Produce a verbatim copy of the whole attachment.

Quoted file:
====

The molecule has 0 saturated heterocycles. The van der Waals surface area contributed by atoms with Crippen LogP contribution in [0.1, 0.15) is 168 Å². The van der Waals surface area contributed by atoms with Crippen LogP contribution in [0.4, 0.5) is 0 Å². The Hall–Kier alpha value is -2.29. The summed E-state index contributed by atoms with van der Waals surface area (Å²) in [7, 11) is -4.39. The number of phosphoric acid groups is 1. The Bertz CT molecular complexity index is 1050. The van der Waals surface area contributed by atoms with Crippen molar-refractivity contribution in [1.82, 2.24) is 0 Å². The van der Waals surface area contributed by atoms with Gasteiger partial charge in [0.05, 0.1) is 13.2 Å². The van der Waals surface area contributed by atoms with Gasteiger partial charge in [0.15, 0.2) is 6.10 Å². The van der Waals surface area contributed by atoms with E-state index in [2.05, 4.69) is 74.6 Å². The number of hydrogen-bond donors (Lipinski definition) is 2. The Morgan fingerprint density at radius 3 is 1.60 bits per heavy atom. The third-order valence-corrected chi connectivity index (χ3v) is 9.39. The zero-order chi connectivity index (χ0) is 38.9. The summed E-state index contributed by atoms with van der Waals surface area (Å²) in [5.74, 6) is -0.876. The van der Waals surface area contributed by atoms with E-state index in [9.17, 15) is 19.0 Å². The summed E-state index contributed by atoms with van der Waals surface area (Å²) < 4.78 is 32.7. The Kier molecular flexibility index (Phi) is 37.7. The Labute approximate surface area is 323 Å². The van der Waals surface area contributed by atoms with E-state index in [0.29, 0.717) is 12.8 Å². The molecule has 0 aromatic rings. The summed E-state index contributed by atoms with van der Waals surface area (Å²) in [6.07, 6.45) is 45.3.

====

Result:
The molecule has 0 saturated heterocycles. The van der Waals surface area contributed by atoms with Crippen LogP contribution in [0.1, 0.15) is 168 Å². The van der Waals surface area contributed by atoms with Crippen LogP contribution in [0.4, 0.5) is 0 Å². The Hall–Kier alpha value is -2.29. The summed E-state index contributed by atoms with van der Waals surface area (Å²) in [7, 11) is -4.39. The number of phosphoric acid groups is 1. The Bertz CT molecular complexity index is 1050. The van der Waals surface area contributed by atoms with Crippen molar-refractivity contribution in [1.82, 2.24) is 0 Å². The van der Waals surface area contributed by atoms with Gasteiger partial charge in [0.05, 0.1) is 13.2 Å². The van der Waals surface area contributed by atoms with Gasteiger partial charge in [0.15, 0.2) is 6.10 Å². The van der Waals surface area contributed by atoms with E-state index in [2.05, 4.69) is 74.6 Å². The number of hydrogen-bond donors (Lipinski definition) is 2. The Morgan fingerprint density at radius 3 is 1.60 bits per heavy atom. The third-order valence-corrected chi connectivity index (χ3v) is 9.39. The zero-order chi connectivity index (χ0) is 38.9. The summed E-state index contributed by atoms with van der Waals surface area (Å²) in [5.74, 6) is -0.876. The van der Waals surface area contributed by atoms with E-state index in [9.17, 15) is 19.0 Å². The summed E-state index contributed by atoms with van der Waals surface area (Å²) < 4.78 is 32.7. The Kier molecular flexibility index (Phi) is 37.7. The Labute approximate surface area is 323 Å². The van der Waals surface area contributed by atoms with E-state index in [0.29, 0.717) is 12.8 Å². The molecule has 0 aromatic rings. The summed E-state index contributed by atoms with van der Waals surface area (Å²) in [6.07, 6.45) is 45.3.